Vatican orders US bishops to delay taking action on sexual abuse crisis
The Vatican has told the US Conference of Catholic Bishops to delay voting on measures to hold bishops accountable for failing to protect children from sexual abuse, the president of the conference said in a surprise announcement Monday morning.
In his announcement, Cardinal Daniel DiNardo said he was "disappointed" by the Vatican's decision, which he said he learned of on Sunday afternoon. Pope Francis met with his ambassador to the United States, Archbishop Christophe Pierre, on Saturday, according to the pope's public schedule.
Pierre is in Baltimore and addressed the body of bishops on Monday morning, though he did not mention the Vatican's insistence that the US bishops delay their vote. The US Conference of Catholic Bishops gathers about 200 bishops from around the country twice a year to debate and adopt new policies.
A Vatican spokesman did not immediately respond to a request for comment. Pope Francis will convene a meeting of bishops from around the world in February to address the sexual abuse crisis, which has roiled the church on several continents, including North America, South America and Australia.
The Catholic bishops had been expected to debate and vote on several "concrete measures to respond to the abuse crisis," according to a news release about the meeting in Baltimore.
Those measures, according to the bishops' conference, included a hotline to report bishops accused of abuse or mishandling abuse cases, standards of conduct for bishops and "protocols for bishops resigned or removed because of abuse."
The bishops can still debate those measures, but they will not vote on them this week, following the Vatican's intervention.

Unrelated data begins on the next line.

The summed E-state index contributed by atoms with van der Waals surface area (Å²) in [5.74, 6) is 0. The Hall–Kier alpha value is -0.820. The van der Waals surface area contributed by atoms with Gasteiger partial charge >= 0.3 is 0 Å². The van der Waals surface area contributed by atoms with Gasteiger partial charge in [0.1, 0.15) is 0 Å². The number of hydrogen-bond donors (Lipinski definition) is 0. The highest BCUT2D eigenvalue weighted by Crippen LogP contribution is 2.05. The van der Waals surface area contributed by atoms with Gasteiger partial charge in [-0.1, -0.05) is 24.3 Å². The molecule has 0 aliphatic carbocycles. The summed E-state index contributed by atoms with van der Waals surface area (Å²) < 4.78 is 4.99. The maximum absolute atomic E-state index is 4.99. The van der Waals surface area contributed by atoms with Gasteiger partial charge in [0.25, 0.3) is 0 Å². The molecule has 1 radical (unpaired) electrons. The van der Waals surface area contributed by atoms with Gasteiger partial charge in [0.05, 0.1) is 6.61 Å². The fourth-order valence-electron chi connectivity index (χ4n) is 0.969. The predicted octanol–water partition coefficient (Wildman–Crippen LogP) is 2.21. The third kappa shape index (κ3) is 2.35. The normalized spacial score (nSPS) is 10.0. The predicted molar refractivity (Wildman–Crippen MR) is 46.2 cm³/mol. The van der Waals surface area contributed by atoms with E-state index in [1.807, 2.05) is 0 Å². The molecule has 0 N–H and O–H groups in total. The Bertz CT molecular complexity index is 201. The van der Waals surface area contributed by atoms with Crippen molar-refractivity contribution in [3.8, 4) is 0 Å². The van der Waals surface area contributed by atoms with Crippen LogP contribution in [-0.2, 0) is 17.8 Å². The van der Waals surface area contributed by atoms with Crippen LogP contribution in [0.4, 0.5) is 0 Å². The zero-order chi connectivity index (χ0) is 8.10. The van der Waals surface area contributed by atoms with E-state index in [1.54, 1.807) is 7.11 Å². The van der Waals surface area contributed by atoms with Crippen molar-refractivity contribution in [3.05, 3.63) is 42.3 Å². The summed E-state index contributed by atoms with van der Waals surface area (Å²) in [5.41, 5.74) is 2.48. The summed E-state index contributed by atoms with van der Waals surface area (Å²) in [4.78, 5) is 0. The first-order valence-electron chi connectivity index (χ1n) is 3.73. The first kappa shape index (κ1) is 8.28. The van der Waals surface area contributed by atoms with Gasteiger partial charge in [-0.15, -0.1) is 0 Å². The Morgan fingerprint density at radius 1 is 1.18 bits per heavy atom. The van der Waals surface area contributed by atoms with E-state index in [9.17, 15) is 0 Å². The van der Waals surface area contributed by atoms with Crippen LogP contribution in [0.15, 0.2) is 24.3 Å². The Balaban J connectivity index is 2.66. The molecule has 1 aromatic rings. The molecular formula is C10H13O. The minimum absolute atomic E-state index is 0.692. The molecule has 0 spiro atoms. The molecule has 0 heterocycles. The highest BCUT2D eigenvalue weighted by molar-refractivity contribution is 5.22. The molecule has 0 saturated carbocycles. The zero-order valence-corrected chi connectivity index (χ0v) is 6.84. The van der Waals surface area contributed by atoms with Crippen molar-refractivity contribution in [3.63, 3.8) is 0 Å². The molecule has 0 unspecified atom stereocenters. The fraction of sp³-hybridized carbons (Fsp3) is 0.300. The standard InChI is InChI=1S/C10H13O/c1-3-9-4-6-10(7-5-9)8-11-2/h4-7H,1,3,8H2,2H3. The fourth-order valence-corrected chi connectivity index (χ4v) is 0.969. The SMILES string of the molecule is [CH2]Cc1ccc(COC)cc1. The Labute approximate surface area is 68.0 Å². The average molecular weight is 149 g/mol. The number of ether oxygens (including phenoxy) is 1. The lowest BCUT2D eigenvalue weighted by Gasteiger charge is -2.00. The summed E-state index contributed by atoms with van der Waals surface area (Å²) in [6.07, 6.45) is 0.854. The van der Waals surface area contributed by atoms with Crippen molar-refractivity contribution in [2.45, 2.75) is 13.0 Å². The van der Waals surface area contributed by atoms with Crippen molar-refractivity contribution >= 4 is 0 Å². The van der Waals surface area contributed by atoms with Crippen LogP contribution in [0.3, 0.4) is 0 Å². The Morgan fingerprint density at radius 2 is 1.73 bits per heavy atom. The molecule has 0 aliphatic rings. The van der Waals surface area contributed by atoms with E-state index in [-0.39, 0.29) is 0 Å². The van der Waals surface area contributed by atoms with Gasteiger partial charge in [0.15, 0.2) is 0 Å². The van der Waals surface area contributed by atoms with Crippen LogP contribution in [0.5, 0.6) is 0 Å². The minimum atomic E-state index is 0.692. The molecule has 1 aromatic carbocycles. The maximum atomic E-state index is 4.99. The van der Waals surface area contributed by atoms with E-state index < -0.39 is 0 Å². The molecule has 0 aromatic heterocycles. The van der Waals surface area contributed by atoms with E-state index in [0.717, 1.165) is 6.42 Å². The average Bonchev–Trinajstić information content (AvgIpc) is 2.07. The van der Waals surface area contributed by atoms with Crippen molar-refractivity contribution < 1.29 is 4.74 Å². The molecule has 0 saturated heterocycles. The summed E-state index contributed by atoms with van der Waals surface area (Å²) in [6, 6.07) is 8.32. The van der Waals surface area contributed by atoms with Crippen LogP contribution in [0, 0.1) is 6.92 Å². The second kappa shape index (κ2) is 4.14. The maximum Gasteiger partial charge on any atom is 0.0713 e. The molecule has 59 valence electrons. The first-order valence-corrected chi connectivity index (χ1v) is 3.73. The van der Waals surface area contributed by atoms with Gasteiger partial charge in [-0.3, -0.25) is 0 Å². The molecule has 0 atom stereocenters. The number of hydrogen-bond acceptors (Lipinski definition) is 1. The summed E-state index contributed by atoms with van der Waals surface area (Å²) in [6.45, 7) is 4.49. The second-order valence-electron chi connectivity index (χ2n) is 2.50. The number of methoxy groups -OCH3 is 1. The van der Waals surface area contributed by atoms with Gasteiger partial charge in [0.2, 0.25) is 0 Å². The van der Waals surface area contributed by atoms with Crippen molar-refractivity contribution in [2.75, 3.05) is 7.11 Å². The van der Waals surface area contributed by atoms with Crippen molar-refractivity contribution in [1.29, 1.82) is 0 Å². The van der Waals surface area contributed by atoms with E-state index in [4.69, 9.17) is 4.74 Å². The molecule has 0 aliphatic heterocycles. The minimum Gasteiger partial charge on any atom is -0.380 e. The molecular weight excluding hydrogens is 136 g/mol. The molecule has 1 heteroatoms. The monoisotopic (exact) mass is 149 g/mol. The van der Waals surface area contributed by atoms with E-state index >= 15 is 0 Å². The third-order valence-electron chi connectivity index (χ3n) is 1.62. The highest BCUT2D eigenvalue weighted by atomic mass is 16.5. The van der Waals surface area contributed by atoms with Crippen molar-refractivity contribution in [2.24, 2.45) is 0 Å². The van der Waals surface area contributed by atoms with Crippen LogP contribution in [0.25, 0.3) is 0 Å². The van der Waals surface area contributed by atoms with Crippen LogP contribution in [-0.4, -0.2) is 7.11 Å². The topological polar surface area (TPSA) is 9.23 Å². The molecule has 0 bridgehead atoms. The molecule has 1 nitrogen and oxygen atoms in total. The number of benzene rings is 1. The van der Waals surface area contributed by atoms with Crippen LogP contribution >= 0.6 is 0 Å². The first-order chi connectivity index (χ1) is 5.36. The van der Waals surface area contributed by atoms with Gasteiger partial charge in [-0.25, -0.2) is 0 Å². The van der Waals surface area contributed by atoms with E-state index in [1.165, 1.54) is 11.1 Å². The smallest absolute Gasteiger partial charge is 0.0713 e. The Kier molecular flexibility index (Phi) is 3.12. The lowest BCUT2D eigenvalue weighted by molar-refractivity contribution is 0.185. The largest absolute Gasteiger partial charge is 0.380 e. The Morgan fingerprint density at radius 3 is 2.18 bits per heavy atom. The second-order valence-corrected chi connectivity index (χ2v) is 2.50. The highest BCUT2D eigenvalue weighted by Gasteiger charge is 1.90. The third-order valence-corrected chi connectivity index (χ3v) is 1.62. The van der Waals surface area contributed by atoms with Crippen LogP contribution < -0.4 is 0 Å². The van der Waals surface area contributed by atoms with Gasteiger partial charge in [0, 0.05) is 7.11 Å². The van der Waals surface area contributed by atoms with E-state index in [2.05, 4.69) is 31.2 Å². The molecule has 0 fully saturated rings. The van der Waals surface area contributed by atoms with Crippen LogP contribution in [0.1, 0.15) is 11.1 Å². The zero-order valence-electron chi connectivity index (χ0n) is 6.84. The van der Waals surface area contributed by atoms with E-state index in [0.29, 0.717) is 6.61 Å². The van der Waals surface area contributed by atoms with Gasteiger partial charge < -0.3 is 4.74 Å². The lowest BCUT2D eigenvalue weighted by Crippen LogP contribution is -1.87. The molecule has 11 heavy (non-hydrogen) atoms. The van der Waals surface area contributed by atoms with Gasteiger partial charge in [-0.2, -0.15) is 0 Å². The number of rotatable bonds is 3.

Catholic bishops in the United States have been heavily criticized for failing to hold themselves accountable for the sexual abuse of children, especially after a grand jury report in Pennsylvania released this summer found widespread evidence of abuse by priests and coverups by bishops. Under church law, only the Pope can discipline bishops.
In another scandal, Archbishop Theodore McCarrick, the former archbishop of Washington, DC, and a powerful figure in the church, was demoted by Pope Francis after a man accused McCarrick of molesting him decades ago in New York. Since then, other men have come forward in media reports accusing McCarrick of molesting them while they were seminarians. McCarrick has denied the accusation from New York and is appealing his case at the Vatican.
A number of Catholic bishops have said they are concerned that McCarrick was allowed to rise through the church's ranks despite persistent rumors about his conduct. DiNardo and others traveled to Rome this fall to personally ask the Pope for the Vatican's help in investigating McCarrick.
Immediately after DiNardo made the surprise announcement on Monday, Cardinal Blase Cupich of Chicago, one of the Pope's closest allies in the United States, said the bishops should still discuss the proposals, even if they are not voted on this week.
Cupich also suggested that the bishops could vote on the new measures at an emergency meeting in March.
"We need as a conference, as brother bishops, to take up this issue for the good of the church in this country without delay," Cupich said.
By Daniel Burke, CNN. The-CNN-Wire™ & © 2018 Cable News Network, Inc., a Time Warner Company. All rights reserved.
The Gayly – November 12, 2018 @ 12:10 p.m. CST.